National | Ministry For Children

New campaign to improve state childcare system

The New Zealand Māori Council has launched an online campaign today unveiling challenges and change they believe need to occur to improve the nation’s childcare system.

Executive Director of the Māori Council, Matthew Tukaki says the campaign will focus on what whānau need to do when it comes to the safety and protection of children.

"We started this campaign to say, look, be mindful. Your children hear everything that goes on in that house. They might be in the next room. They might think that the wall is separating them but they can hear it... And we've got to remember that often children become the substance of the operating environment through which they grow up in, says Tukaki.

"So my message to all parents, no matter who they are, where across the country they are, what ethnic group they come from, is be mindful of what your children can hear."

Campaign poster. Source: New Zealand Māori Council

As part of the campaign, the council has created posters with key messages on ending violence around children.

Tukaki says more than 70 percent of children in state care are Māori.

"More than 80 percent of children in the juvenile and youth justice arena are Māori and we are overrepresented in the adult prison population, he says.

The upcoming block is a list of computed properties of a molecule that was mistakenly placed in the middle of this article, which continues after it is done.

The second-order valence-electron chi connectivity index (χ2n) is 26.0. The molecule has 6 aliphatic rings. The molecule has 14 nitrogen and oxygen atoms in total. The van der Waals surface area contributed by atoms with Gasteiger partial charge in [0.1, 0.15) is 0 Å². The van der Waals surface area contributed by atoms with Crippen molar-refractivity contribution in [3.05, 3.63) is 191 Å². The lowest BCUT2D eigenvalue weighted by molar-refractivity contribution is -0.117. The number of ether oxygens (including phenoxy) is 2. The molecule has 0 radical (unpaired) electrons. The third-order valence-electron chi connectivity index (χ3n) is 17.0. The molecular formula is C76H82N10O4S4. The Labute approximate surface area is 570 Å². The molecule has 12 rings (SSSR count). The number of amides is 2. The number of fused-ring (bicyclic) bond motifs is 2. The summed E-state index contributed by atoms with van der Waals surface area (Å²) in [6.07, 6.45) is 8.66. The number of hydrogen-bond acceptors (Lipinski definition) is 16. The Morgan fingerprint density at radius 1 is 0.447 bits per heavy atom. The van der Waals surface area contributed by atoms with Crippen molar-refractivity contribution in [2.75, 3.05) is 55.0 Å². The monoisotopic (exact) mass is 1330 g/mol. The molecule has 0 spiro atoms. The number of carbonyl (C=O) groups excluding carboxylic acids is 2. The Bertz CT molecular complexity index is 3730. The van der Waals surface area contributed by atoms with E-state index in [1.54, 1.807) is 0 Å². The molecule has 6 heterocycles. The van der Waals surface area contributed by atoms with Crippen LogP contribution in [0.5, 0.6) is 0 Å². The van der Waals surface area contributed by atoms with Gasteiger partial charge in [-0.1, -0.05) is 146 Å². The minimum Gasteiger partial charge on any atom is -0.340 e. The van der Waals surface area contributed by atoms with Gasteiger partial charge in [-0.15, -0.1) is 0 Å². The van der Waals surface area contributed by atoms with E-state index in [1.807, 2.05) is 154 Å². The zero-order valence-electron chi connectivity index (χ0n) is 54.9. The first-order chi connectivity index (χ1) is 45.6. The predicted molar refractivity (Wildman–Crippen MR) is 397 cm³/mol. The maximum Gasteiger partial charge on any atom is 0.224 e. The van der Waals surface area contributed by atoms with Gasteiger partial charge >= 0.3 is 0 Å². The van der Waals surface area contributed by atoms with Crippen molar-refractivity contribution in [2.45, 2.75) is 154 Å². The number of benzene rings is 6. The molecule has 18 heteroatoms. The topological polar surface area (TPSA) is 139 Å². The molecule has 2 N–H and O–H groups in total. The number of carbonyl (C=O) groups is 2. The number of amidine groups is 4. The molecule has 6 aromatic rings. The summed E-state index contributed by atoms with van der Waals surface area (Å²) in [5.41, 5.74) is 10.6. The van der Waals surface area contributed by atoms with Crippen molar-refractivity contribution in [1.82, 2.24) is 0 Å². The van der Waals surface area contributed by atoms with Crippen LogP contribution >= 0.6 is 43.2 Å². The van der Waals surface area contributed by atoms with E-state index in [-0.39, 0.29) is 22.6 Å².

“What we need are not only honest conversations of the sustained failure of the system.  We also need to do more as Māori to protect our children from harm and much of that needs to start in our homes and communities."

New provisions in the Oranga Tamariki Act will come into force on July 1, 2019. Source: File

Over the next few weeks and months, the Māori Council will launch resources around awareness, what to look out for and people’s rights when it comes to the childcare system, says Tutaki.

He says the campaign is a precursor to the introduction of new provisions in the Oranga Tamariki Act which will require Oranga Tamariki to work more closely with whānau. The act comes into force on July 1, 2019.

“I am also conscious that we need real leadership when it comes to the challenges facing whānau and our tamariki and the New Zealand Māori Council won’t shy away from leading those bold conversations, holding the system to account and supporting our people,” says Tukaki.

The council also plans to start a campaign addressing housing and housing affordability, suicide prevention and tackling the meth epidemic.